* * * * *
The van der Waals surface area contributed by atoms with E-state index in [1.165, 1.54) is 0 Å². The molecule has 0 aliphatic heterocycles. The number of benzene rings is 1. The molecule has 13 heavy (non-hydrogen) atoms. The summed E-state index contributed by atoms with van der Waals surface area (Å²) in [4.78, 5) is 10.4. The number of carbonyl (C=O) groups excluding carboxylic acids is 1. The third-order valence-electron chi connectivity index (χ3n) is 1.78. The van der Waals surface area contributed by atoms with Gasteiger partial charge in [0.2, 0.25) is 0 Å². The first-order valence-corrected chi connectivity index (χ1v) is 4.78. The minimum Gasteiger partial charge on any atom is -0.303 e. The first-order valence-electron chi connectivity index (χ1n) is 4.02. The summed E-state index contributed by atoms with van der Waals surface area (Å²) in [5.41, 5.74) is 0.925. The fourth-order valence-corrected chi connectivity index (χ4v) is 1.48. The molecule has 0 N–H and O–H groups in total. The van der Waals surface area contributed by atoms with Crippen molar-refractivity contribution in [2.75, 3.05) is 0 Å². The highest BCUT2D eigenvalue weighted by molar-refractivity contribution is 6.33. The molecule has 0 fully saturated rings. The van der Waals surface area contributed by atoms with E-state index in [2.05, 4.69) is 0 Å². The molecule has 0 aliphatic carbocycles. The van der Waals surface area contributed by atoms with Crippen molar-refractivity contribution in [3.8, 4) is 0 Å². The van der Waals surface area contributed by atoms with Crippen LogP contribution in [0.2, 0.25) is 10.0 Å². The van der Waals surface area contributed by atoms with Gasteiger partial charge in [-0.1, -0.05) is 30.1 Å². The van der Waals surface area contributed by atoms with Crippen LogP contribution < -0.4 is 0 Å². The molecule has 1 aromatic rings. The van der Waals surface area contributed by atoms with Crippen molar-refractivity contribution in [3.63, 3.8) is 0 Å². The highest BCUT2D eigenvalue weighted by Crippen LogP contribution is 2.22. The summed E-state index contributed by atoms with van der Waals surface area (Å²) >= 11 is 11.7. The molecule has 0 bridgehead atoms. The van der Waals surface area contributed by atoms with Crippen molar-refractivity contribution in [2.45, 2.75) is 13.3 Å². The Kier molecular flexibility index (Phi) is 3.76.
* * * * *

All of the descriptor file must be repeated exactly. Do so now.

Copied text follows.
The van der Waals surface area contributed by atoms with E-state index in [1.165, 1.54) is 0 Å². The molecule has 0 aliphatic heterocycles. The number of benzene rings is 1. The molecule has 13 heavy (non-hydrogen) atoms. The summed E-state index contributed by atoms with van der Waals surface area (Å²) in [4.78, 5) is 10.4. The number of carbonyl (C=O) groups excluding carboxylic acids is 1. The third-order valence-electron chi connectivity index (χ3n) is 1.78. The van der Waals surface area contributed by atoms with Gasteiger partial charge in [0.2, 0.25) is 0 Å². The first-order valence-corrected chi connectivity index (χ1v) is 4.78. The minimum Gasteiger partial charge on any atom is -0.303 e. The first-order valence-electron chi connectivity index (χ1n) is 4.02. The summed E-state index contributed by atoms with van der Waals surface area (Å²) in [5.41, 5.74) is 0.925. The fourth-order valence-corrected chi connectivity index (χ4v) is 1.48. The molecule has 0 N–H and O–H groups in total. The van der Waals surface area contributed by atoms with Crippen molar-refractivity contribution in [2.75, 3.05) is 0 Å². The highest BCUT2D eigenvalue weighted by molar-refractivity contribution is 6.33. The molecule has 0 fully saturated rings. The van der Waals surface area contributed by atoms with E-state index in [2.05, 4.69) is 0 Å². The molecule has 0 aliphatic carbocycles. The van der Waals surface area contributed by atoms with Crippen molar-refractivity contribution in [3.8, 4) is 0 Å². The van der Waals surface area contributed by atoms with Crippen LogP contribution in [0.2, 0.25) is 10.0 Å². The van der Waals surface area contributed by atoms with Gasteiger partial charge in [-0.1, -0.05) is 30.1 Å². The van der Waals surface area contributed by atoms with Crippen LogP contribution < -0.4 is 0 Å². The molecule has 1 aromatic rings. The van der Waals surface area contributed by atoms with Crippen molar-refractivity contribution in [3.63, 3.8) is 0 Å². The highest BCUT2D eigenvalue weighted by Crippen LogP contribution is 2.22. The summed E-state index contributed by atoms with van der Waals surface area (Å²) >= 11 is 11.7. The molecule has 0 bridgehead atoms. The van der Waals surface area contributed by atoms with Crippen molar-refractivity contribution in [2.45, 2.75) is 13.3 Å². The Kier molecular flexibility index (Phi) is 3.76.